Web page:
Therefore be it resolved, That we, the representatives of the people of the United States of America, in Congress assembled, hereby declare as follows: That the United States, which was the United Colonies in former times, is now a free country, and ought to be; that we have throwed out the English King and don’t want to have nothing to do with him no more, and are not taking no more English orders no more; and that, being as we are now a free country, we can do anything that free countries can do, especially declare war, make peace, sign treaties, go into business, etc. And we swear on the Bible on this proposition, one and all, and agree to stick to it no matter what happens, whether we win or we lose, and whether we get away with it or get the worst of it, no matter whether we lose all our property by it or even get hung for it.
When this was reprinted in A Mencken Chrestomathy, the author added the following note:
“From THE AMERICAN LANGUAGE. THIRD EDITION, 1923, pp. 398-402. First printed, as Essay in American, in the Baltimore Evening Sun, Nov. 7, 1921. Reprinted in THE AMERICAN LANGUAGE, SECOND EDITION, 1921, pp. 388-92. From the preface thereof: ‘It must be obvious that more than one section of the original is now quite unintelligible to the average American of the sort using the Common Speech. What would he make, for example, of such a sentence as this one: “He has called together bodies at places unusual, uncomfortable, and distant from the depository of their public records, for the sole purpose of fatiguing them into compliance with his measures”? Or of this: “He has refused for a long time, after such dissolution, to cause others to be elected, whereby the legislative powers, incapable of annihilation, have returned to the people at large for their exercise.” Such Johnsonian periods are quite beyond his comprehension, and no doubt the fact is at least partly to blame for the neglect upon which the Declaration has fallen in recent years, When, during the Wilson-Palmer saturnalia of oppressions [1918-1920], specialists in liberty began protesting that the Declaration plainly gave the people the right to alter the government under which they lived and even to abolish it altogether, they encountered the utmost incredulity. On more than one occasion, in fact, such an exegete was tarred and feathered by shocked members of the American Legion, even after the Declaration had been read to them. What ailed them was simply that they could not understand its Eighteenth Century English.’ This jocosity was denounced as seditious by various patriotic Americans, and in England it was accepted gravely and deplored sadly as a specimen of current Standard American.”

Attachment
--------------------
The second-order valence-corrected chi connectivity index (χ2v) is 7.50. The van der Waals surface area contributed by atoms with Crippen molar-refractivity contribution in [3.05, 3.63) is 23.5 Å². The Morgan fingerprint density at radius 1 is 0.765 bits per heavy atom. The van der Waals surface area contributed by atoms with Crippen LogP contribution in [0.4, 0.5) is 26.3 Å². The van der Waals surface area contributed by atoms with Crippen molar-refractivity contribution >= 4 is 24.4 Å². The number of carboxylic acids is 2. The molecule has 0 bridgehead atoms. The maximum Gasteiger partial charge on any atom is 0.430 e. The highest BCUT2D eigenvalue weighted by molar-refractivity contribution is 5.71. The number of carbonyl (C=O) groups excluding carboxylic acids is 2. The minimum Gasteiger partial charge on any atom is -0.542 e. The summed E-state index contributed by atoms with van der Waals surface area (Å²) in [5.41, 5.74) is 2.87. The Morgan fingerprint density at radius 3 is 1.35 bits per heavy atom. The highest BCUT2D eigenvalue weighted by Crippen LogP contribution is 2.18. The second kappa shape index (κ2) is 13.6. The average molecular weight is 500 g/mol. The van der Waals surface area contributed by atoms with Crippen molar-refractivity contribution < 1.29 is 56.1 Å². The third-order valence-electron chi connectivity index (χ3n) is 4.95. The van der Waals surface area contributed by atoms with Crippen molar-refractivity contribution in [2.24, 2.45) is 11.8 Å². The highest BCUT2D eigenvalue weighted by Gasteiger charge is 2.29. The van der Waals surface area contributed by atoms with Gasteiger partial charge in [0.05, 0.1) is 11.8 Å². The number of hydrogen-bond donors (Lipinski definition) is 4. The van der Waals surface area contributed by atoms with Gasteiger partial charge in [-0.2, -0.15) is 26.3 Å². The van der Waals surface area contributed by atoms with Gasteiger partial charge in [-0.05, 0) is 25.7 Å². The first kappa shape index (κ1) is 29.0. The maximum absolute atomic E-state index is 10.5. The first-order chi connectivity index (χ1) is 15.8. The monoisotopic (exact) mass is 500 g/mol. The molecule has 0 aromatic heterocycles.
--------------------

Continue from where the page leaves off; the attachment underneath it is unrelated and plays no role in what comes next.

My aunts told wonderful stories. Not to me, but to each other. We had a very strong family. My mother’s sisters loved each other intensely. The uncles loved each other intensely. Those were the days when it meant something to travel, when people were still grinning because you could drive a car over a hundred miles. So when they got together they really narrated. Children were supposed to be quiet, so we’d all go to bed, but I’d still hear these stories going into the night and people’s laughter. It was a delightful way to go to sleep on Christmas or Thanksgiving. They had huge senses of humor. Humor meant everything to them because they had all been through the war and the depression, and now they had decent work and jobs. I think there’s no kind of happiness and laughter as after you’ve made something after a tough grade.
I was born in Clinton, Mississippi, which had 1,500–2,500 people when I was growing up—a village. Now it’s impossible to go back to these places because they’re not there anymore. My generation, we were the war children, and so there’s just hurt all over the continent because there’s no place to go home to.
Today, there’s no present to people. Nobody wants to listen for very long to anybody talking, except in certain places—in a bar, in a confessional, or maybe a shrink’s office. All they say is, Yeah, yeah, yeah. Men don’t even tell dirty jokes much anymore.
Nobody stops to talk except the instructors at college who’re paid for it. So it was a much more primitive time back then. More heartfelt. A more patient time, and I was the beneficiary of that.
(More Gatsby comics by Kate Beaton at her site Hark, a vagrant).
Lovely passel of images of Roberto Bolaño documents at Las obras de Roberto Bolaño by Maria Serrano, who attended BOLAÑO ARCHIVE. 1977-2003, an exhibition of Bolaño’s personal effects. Along with Bolaño’s card, Maria photographed pages of Bolaño’s journals, showing several drafts of Tinajero’s poem in The Savage Detectives and other diagrams. There’s also what appears to be a map of Santa Teresa Bolaño sketched. Very cool stuff. Thanks to Matt Bucher for sharing.